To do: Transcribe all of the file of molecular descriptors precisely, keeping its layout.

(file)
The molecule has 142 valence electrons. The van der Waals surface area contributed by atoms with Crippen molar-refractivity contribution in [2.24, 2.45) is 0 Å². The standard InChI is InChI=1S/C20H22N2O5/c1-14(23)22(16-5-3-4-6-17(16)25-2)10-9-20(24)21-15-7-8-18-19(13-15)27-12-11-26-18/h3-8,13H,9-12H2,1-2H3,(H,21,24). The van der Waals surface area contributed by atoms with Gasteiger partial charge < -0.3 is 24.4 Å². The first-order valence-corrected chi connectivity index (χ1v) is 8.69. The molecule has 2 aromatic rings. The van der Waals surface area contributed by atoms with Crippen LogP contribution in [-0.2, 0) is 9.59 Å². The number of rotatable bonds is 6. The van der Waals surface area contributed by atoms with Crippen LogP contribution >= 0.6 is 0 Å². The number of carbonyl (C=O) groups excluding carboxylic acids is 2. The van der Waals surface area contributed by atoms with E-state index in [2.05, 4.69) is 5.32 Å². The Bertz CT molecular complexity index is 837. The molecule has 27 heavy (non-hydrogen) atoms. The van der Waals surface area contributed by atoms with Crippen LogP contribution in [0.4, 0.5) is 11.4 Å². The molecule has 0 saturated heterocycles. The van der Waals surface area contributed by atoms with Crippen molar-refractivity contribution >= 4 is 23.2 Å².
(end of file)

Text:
The molecule has 142 valence electrons. The van der Waals surface area contributed by atoms with Crippen molar-refractivity contribution in [2.24, 2.45) is 0 Å². The standard InChI is InChI=1S/C20H22N2O5/c1-14(23)22(16-5-3-4-6-17(16)25-2)10-9-20(24)21-15-7-8-18-19(13-15)27-12-11-26-18/h3-8,13H,9-12H2,1-2H3,(H,21,24). The van der Waals surface area contributed by atoms with Gasteiger partial charge < -0.3 is 24.4 Å². The first-order valence-corrected chi connectivity index (χ1v) is 8.69. The molecule has 2 aromatic rings. The van der Waals surface area contributed by atoms with Crippen LogP contribution in [-0.2, 0) is 9.59 Å². The number of rotatable bonds is 6. The van der Waals surface area contributed by atoms with Crippen LogP contribution >= 0.6 is 0 Å². The number of carbonyl (C=O) groups excluding carboxylic acids is 2. The van der Waals surface area contributed by atoms with E-state index in [2.05, 4.69) is 5.32 Å². The Bertz CT molecular complexity index is 837. The molecule has 27 heavy (non-hydrogen) atoms. The van der Waals surface area contributed by atoms with Crippen LogP contribution in [0.4, 0.5) is 11.4 Å². The molecule has 0 saturated heterocycles. The van der Waals surface area contributed by atoms with Crippen molar-refractivity contribution >= 4 is 23.2 Å².